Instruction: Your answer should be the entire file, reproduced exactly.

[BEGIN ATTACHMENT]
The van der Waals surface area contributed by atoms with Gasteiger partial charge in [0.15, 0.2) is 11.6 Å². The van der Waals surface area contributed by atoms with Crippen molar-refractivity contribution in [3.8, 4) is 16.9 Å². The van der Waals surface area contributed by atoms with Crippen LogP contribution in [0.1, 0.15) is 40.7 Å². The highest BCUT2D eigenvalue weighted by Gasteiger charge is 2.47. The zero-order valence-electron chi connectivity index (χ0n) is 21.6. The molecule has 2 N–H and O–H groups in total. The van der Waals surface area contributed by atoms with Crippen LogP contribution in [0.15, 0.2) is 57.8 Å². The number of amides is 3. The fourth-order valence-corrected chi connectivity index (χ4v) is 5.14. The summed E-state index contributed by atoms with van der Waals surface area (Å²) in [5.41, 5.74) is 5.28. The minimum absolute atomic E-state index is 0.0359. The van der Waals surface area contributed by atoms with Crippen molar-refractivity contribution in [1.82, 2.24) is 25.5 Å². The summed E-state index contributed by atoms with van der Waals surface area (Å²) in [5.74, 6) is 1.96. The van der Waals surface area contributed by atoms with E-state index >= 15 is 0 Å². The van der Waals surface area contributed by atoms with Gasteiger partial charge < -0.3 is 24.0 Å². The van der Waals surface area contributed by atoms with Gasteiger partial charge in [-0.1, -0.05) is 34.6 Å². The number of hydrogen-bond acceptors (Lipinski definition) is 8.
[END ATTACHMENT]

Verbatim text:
The van der Waals surface area contributed by atoms with Gasteiger partial charge in [0.15, 0.2) is 11.6 Å². The van der Waals surface area contributed by atoms with Crippen molar-refractivity contribution in [3.8, 4) is 16.9 Å². The van der Waals surface area contributed by atoms with Crippen LogP contribution in [0.1, 0.15) is 40.7 Å². The highest BCUT2D eigenvalue weighted by Gasteiger charge is 2.47. The zero-order valence-electron chi connectivity index (χ0n) is 21.6. The molecule has 2 N–H and O–H groups in total. The van der Waals surface area contributed by atoms with Crippen LogP contribution in [0.15, 0.2) is 57.8 Å². The number of amides is 3. The fourth-order valence-corrected chi connectivity index (χ4v) is 5.14. The summed E-state index contributed by atoms with van der Waals surface area (Å²) in [5.41, 5.74) is 5.28. The minimum absolute atomic E-state index is 0.0359. The van der Waals surface area contributed by atoms with Crippen molar-refractivity contribution in [1.82, 2.24) is 25.5 Å². The summed E-state index contributed by atoms with van der Waals surface area (Å²) in [5.74, 6) is 1.96. The van der Waals surface area contributed by atoms with E-state index >= 15 is 0 Å². The van der Waals surface area contributed by atoms with Gasteiger partial charge < -0.3 is 24.0 Å². The van der Waals surface area contributed by atoms with Gasteiger partial charge in [-0.1, -0.05) is 34.6 Å². The number of hydrogen-bond acceptors (Lipinski definition) is 8.